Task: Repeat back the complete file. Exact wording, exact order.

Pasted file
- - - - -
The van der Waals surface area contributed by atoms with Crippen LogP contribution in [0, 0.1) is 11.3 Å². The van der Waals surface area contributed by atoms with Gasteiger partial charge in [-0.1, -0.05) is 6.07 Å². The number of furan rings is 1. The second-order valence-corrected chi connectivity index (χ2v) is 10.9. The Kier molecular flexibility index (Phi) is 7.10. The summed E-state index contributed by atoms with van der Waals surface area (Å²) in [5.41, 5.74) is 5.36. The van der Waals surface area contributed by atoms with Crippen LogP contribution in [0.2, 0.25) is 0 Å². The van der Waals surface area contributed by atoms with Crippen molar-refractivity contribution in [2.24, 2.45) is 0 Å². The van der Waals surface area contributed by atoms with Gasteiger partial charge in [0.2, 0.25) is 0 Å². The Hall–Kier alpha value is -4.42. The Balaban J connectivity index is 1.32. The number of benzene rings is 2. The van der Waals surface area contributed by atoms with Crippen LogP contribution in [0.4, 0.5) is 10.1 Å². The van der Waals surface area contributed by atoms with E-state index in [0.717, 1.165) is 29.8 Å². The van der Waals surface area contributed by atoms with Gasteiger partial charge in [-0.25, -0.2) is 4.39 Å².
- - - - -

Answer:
The van der Waals surface area contributed by atoms with Crippen LogP contribution in [0, 0.1) is 11.3 Å². The van der Waals surface area contributed by atoms with Gasteiger partial charge in [-0.1, -0.05) is 6.07 Å². The number of furan rings is 1. The second-order valence-corrected chi connectivity index (χ2v) is 10.9. The Kier molecular flexibility index (Phi) is 7.10. The summed E-state index contributed by atoms with van der Waals surface area (Å²) in [5.41, 5.74) is 5.36. The van der Waals surface area contributed by atoms with Crippen LogP contribution in [0.2, 0.25) is 0 Å². The van der Waals surface area contributed by atoms with Crippen molar-refractivity contribution in [2.24, 2.45) is 0 Å². The van der Waals surface area contributed by atoms with Gasteiger partial charge in [0.2, 0.25) is 0 Å². The Hall–Kier alpha value is -4.42. The Balaban J connectivity index is 1.32. The number of benzene rings is 2. The van der Waals surface area contributed by atoms with Crippen LogP contribution in [0.4, 0.5) is 10.1 Å². The van der Waals surface area contributed by atoms with E-state index in [0.717, 1.165) is 29.8 Å². The van der Waals surface area contributed by atoms with Gasteiger partial charge in [-0.25, -0.2) is 4.39 Å².